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Why Learning a Language Isn't Hard
by Paul Pimsleur

What’s the hardest part of learning a foreign language?  According to Dr. Paul Pimsleur, it’s not pronunciation, and it’s not grammar ... it’s mastering vocabulary.  More than just recognizing or being able to remember words, it requires knowing the right way to put them together.  This “ear” for the language comes naturally in one’s native language.  We can hear it the minute a sentence is “off.”  Learning another languages’ natural rhythm is a level of mastery that develops over time, and it comes from conversing in that language – both speaking and listening.  Here’s Paul Pimsleur’s look at the elements that make up language proficiency:

Contrary to what most people believe, pronunciation is not the hardest feature of a language to master. Nor is grammar.

A language—any language—has three distinct components: pronunciation, grammar, and vocabulary. A closer look at these components will reveal that the third is the most difficult to master.

Human beings are limited in the speech sounds they can produce. For one thing, all of us have the same vocal apparatus—tongue, lips, vocal cords, and so on—which we use in roughly similar ways.

Then, too, sounds must remain distinct from one another; if there were too many, listeners might have trouble distinguishing them. Linguists tell us that no known language is composed of fewer sounds than Hawaiian, which has fifteen, or more than certain languages of the Caucasus, which have up to sixty. Most languages fall somewhere between these two extremes; English and French, for example, have thirty-one sounds.

Fortunately for the learner, in most languages fewer than half a dozen sounds are difficult to imitate.  And within the first few weeks of study, this number typically dwindles to one or two.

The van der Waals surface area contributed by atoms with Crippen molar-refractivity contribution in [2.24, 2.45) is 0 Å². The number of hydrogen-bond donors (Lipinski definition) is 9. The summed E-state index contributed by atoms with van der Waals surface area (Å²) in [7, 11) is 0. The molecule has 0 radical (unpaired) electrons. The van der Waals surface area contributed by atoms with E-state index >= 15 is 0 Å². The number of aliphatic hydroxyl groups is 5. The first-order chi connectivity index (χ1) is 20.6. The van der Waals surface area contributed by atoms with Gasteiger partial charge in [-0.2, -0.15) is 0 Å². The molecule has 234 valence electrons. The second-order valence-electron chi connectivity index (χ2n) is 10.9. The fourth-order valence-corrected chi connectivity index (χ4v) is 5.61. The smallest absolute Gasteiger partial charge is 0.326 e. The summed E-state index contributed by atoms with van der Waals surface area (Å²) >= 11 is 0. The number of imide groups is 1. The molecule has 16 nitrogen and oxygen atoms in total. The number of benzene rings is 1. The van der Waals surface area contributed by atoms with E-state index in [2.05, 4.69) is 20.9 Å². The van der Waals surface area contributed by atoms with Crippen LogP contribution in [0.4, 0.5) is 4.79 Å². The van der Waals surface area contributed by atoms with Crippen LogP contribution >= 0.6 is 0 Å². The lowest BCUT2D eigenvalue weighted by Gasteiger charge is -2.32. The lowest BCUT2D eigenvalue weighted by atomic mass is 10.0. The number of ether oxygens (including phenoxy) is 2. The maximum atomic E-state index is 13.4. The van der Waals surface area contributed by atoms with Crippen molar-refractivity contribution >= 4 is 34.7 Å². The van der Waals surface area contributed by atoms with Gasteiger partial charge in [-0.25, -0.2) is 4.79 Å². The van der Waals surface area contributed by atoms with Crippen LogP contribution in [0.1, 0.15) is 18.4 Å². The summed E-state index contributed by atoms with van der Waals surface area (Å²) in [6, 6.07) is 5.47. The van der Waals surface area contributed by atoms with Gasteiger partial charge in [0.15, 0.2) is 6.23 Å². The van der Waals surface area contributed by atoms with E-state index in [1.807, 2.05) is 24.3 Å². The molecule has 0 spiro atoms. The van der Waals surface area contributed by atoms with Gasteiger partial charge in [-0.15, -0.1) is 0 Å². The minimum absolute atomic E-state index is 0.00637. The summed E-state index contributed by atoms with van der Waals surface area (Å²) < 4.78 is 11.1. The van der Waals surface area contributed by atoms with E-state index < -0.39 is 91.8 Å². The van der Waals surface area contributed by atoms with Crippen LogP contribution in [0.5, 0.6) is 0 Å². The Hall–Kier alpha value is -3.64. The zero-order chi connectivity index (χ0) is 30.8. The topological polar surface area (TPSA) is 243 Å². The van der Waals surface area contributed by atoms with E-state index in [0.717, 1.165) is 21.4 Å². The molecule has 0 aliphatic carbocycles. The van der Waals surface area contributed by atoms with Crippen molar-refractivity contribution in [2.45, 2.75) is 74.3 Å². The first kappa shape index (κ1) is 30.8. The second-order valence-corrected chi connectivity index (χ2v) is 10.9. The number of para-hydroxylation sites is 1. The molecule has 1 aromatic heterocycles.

One should always strive to achieve a native-like accent; this is part of the ambition to learn the language well. But we must concede that a person can thrive in a foreign country, converse freely, and even conduct business though his accent may be far from perfect.

Relatively speaking, pronunciation poses less of a learning challenge than grammar or vocabulary.

People who have learned several foreign languages report that learning grammar becomes easier after having mastered the first two languages. Through knowing three languages, they discover that there are simple unifying principles underlying grammar’s apparent complexity.

Languages exist so that human beings can communicate experience. Since all human beings share a common physiology and common basic needs, it is little wonder that all languages have certain features in common. English conveys the idea of going into a room by those three words, in that fixed order; Finnish conveys the same idea by a suffix, as if one were to say “roominto.” The point is that both languages have a way of conveying the “into” idea.

Similarly, all languages have devices for conveying whether an action is presently going on (she is dancing) or is finished (she danced); for relating people and things to each other (Jack’s wife; our car); for replacing a noun (the woman) by a pronoun (she).

Anthropologists working in the remotest corners of the world have been amazed to discover that all people, however “primitive” they may appear from our point of view, possess a language whose grammar is systematic, internally consistent, and well adapted to their life needs. There is no such thing as a primitive grammar.